Patrick Troup, Vice President of Student Services
What Does Student Success Look Like?
I was asked to give my thoughts on what does student success look like from a student affairs lens. I would argue that student success should look the same from any lens, whether it is Student Affairs, Academic Affairs, IT, Finance and Operations, or any other division at the college.
In the past – and still among many people – student success means “a particular student’s academic success” or “the success of students generally,” and it focuses primarily on students’ grades and their performances in their classes. Doubtlessly, any notion of student success will include some measure of the academic progression of our students, but Student Success is much more than that.
There are several problems with thinking about student success as merely a measure of individual students’ academic outcomes. First, it places the burden of success solely on the shoulders of the students themselves. A lack of success in this regard is as much a moral claim as it is an empirical one. Second, an institution can have a very high degree of this kind of student success simply by admitting only those students who are prepared in ways that make them extraordinarily likely to graduate. Thankfully, we are not that type of institution. This undermines efforts to increase access to college and to provide equitable educations to students. Third, this definition of student success fails to take into account the fact that students only spend about 15% of their waking hours in class; going to college is about much more than just going to class.
Student Success is the measure of an institution’s ability to provide an inclusive and equitable curriculum, climate, and associated academic, social, wellness, and financial support so that all students can learn, thrive, persist, and graduate. Understood this way, Student Success is not a measure of the academic achievement of either individual students or students collectively; rather, measures like probation, persistence, graduation, sense of belonging, campus engagement, and time-to-degree indicate how well an institution is designed to support its students.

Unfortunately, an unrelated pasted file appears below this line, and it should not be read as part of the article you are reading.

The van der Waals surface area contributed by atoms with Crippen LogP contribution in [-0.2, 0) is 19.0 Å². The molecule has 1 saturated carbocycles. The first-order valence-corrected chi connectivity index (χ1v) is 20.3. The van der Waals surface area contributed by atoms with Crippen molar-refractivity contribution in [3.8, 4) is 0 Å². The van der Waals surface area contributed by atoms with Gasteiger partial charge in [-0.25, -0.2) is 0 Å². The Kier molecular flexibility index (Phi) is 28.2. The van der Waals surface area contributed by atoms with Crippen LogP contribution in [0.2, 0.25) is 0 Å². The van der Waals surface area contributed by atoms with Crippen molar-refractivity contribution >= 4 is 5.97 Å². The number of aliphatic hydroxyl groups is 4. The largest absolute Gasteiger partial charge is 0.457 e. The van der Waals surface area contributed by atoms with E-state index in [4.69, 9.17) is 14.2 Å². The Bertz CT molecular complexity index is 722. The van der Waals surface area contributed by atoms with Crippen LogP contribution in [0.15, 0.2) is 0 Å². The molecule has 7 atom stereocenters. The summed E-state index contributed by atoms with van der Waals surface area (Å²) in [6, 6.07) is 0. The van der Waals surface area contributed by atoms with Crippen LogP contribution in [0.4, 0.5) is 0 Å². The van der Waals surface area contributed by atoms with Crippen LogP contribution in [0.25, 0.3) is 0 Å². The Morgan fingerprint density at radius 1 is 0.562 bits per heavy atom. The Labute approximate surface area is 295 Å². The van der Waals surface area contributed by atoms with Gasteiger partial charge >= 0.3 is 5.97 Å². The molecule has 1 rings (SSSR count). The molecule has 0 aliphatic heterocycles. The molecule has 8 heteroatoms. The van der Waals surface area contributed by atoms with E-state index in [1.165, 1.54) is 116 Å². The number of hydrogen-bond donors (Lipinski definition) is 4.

Abandoning the old notion of students’ success and replacing it with an institutionally focused vision for Student Success encourages us to fundamentally rethink many aspects of Minneapolis College’s student experience. That is exactly what we are attempting to do through Equity by Design, Guided Learning Pathways and our Trauma Responsive/Healing work. It compels us to examine every policy, procedure, and practice – from recruitment through graduation – to ask if it is equitable and designed to serve our students.
The adoption of this definition of Student Success would offer us the opportunity to think carefully about students’ essential needs, including food and housing security, cost-of-attendance, health and wellness, career readiness, and all of the other things associated with college that extend beyond the classroom walls. It also offers the opportunity to allow for a more individualized – and truly diverse and inclusive – definition of success for each of our students.
For me, this definition of Student Success empowers and expects all employees of the institution to take responsibility for building and leading an institution that is accessible to a diverse group of potential students and that provides a truly equitable educational experience to everyone that walks through our doors. That means, organizing our institution to meet each and every student where they are at.